Friday 27 February 2015

EU "Energy Union": A Real Monster

The blockbuster Energy Union Package hatched this week by the new Commission has been a while in the creation, signalled by Master Mandelson last year.  Obviously one's first reaction is that this would be an appalling extension of the Acquis, with massive potential for corruption of all kinds, to be resisted at all costs.

But there are a very large number of components in this monstrosity, making it it worthy of more detailed consideration, which I propose to give it in the coming days.  Here are a few initial observations, in no particular order.
  • some of its proponents are very critical of  the 'ever closer union'-supporting countries whom one might imagine a priori would be most in favour of another acqui-grab: critical of France, and particularly of Germany.  That's because a major strand of this is about Eastern Europe looking for the help of the Big Brothers in their hitherto one-sided dealings with Gazprom, in which they feel they've been hung out to dry
  • there is a strong strand of anti-Russian 'energy revanchism' in play here - if only as a smokescreen (security of supply being the last refuge of a scoundrel) - and one cannot but note the timing relative to recent setbacks suffered by the EU expansionistas in their Ukrainian policy 
  • France has always wanted the rest of us to pay its astronomical nuclear decommissioning bill, so a 'CEP' was always going to be on the table to join the CAP at some stage
  • the UK has worked wonders behind the scenes, over more than a decade, to drive the open energy market agenda across the EU - with considerable success, given the entrenched opposition from France and Germany.  The Package contains a lot of commendable open-market rhetoric - again, maybe as a smokescreen
  • the politics of all this will be epic.  Why would Germany give up its direct gas links with Russia?  Why would France give more power to anti-nuclear forces within Europe?  Why would the fervent anti-nukes allow France the opportunity to enshrine the nuclear option in an EU charter? (as they surely will - an absolute red line for them). Why would the UK accept such a blatant extension of centralisation from Brussels, enough perhaps to make us quit altogether?  (well OK, we know Mili would love it)
  • the greens will be wetting themselves at the whole prospect, seeing it as the perfect instrument for implementing their wildest fantasies
And so it goes on.  More than can be addressed in a single post, that's for sure.



Elby the Beserk said...

Splendid!More bureaucracy. More regulations. More jobs for the boys. The EU monster grows and grows. Like Topsy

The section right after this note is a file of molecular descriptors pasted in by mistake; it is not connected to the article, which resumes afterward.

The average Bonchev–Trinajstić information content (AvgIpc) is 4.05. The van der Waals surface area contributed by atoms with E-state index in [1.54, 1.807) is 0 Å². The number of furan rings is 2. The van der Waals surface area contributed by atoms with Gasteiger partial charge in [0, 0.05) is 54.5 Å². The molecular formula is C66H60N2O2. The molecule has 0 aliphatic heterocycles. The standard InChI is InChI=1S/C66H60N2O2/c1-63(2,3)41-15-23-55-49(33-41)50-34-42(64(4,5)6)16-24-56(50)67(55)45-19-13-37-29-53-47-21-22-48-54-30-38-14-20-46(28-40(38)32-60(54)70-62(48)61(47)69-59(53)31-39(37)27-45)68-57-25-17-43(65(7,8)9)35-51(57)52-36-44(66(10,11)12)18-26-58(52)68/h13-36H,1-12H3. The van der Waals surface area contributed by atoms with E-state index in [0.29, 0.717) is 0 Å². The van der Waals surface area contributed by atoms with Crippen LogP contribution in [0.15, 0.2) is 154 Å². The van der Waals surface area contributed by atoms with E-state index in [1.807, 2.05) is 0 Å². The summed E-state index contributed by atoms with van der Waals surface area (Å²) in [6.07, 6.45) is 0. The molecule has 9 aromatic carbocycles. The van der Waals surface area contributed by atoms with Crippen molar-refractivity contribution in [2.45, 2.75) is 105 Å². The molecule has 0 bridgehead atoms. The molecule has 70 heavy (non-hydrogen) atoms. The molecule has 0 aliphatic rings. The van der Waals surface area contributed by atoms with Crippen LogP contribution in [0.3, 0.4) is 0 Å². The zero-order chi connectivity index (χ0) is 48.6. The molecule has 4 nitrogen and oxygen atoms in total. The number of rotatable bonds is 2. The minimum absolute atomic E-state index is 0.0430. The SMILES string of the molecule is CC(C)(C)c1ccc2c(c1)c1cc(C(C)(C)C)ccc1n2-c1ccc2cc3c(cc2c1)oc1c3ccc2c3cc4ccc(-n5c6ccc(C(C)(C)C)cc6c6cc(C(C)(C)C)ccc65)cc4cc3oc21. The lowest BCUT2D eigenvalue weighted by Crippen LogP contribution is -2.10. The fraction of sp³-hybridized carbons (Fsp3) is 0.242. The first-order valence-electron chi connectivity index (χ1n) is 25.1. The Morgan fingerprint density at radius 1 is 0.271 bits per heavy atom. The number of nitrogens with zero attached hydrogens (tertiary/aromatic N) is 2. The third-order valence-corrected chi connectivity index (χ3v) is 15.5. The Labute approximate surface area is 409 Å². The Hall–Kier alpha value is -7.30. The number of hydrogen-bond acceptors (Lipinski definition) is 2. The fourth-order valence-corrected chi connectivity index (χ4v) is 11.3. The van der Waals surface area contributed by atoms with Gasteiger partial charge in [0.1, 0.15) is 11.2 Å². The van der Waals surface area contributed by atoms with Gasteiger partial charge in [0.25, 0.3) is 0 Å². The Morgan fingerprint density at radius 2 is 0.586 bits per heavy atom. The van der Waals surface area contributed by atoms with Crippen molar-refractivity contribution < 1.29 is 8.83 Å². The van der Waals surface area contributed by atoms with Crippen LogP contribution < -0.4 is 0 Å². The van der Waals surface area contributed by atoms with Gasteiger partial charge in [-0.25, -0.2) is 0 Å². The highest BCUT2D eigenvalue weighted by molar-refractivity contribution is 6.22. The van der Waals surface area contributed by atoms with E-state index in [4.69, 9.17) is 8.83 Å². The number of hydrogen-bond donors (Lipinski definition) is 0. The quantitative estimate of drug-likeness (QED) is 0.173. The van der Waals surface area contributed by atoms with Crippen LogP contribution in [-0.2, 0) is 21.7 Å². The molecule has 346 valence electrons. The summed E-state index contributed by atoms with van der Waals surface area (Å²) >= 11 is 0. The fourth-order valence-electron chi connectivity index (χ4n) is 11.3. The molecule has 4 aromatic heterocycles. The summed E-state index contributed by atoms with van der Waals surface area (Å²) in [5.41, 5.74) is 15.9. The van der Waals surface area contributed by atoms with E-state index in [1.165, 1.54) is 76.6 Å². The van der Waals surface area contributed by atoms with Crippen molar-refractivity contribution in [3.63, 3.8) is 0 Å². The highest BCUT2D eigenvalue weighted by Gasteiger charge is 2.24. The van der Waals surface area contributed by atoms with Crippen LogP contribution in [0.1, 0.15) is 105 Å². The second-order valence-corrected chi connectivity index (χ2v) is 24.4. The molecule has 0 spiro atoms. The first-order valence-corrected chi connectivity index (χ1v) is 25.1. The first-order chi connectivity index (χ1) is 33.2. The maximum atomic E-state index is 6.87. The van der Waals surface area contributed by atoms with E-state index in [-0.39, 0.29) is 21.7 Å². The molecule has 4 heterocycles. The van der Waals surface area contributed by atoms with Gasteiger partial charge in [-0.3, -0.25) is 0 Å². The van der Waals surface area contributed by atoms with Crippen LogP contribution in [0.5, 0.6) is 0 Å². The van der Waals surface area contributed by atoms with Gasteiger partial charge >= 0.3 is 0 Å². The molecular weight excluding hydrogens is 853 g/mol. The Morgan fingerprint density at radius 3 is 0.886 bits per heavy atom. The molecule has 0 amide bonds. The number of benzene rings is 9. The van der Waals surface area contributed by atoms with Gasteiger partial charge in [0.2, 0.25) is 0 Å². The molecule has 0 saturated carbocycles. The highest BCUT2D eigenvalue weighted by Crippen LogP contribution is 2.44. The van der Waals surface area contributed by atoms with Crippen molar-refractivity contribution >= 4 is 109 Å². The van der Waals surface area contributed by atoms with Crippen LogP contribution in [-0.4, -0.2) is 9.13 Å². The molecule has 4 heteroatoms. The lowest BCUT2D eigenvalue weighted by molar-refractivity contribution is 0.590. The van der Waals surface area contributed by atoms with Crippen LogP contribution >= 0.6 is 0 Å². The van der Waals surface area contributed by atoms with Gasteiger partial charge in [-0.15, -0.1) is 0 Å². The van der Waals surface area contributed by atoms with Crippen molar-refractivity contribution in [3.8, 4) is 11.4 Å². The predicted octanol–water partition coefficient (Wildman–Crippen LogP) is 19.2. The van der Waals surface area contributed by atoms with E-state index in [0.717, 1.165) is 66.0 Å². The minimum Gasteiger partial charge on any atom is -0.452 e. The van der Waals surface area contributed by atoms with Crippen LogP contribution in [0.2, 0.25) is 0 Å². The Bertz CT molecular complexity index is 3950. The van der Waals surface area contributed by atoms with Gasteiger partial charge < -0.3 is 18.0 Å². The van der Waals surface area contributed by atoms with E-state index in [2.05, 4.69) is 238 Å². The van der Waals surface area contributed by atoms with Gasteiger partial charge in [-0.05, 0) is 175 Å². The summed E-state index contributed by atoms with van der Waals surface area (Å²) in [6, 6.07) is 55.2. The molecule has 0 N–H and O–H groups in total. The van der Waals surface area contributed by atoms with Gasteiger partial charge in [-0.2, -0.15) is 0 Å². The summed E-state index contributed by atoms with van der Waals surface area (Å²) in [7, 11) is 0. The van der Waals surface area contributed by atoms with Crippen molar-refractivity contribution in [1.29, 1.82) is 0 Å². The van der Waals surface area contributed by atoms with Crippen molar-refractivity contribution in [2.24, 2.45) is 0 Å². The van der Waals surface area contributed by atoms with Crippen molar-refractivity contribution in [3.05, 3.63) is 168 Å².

Dick the Prick said...

What's the strategic benefit other than,as Elby states, brown envelopes and sinecures for bums? Why would Blighty or Germany agree as they're all still gonna be susceptible to the same pressures as they are now.

Obviously, I don't know anywhere near as much as ND but why would a supplier want to deal with one body unless there's cash in it - divide and conquer usually being more profitable and how would a bloc benefit from economies of scale when there's no particular reduction in the operating costs etc?

Cheers Nick - defo to be continued - I can feel myself getting taxed in advance....

hatfield girl said...

"In May 2014 the Commission set out in its Energy Security Strategy8 how the EU
remains vulnerable to external energy shocks and called on policy makers at national and
EU level to make clear to citizens the choices involved in reducing our dependency on
particular fuels, energy suppliers and routes. The Energy Union builds on this strategy."

This isn't about an energy policy; it's about a European foreign and war policy. And as for 'a developing Mediterranean gas hub' that involves Africa, north and sub-saharan, too in a European strategic stance.

European gas and oil are under other, non-European, people's sand and sea, as we know. Not that I'm against taking what we need but perhaps we should discuss it in those terms, not pretend we're talking about household gas and electricity bills.

Sebastian Weetabix said...

I do admire the French. Their technocrats are simply so much smarter than our dilettante PPE bunglers. It's amazing what can be achieved by patriotic intelligent grown-ups.

hovis said...

HG: Are there not larg (ish?) conventional as deposits in the Eastern Med? Always easier to force thins through when people believe they iare in bankrupcy?

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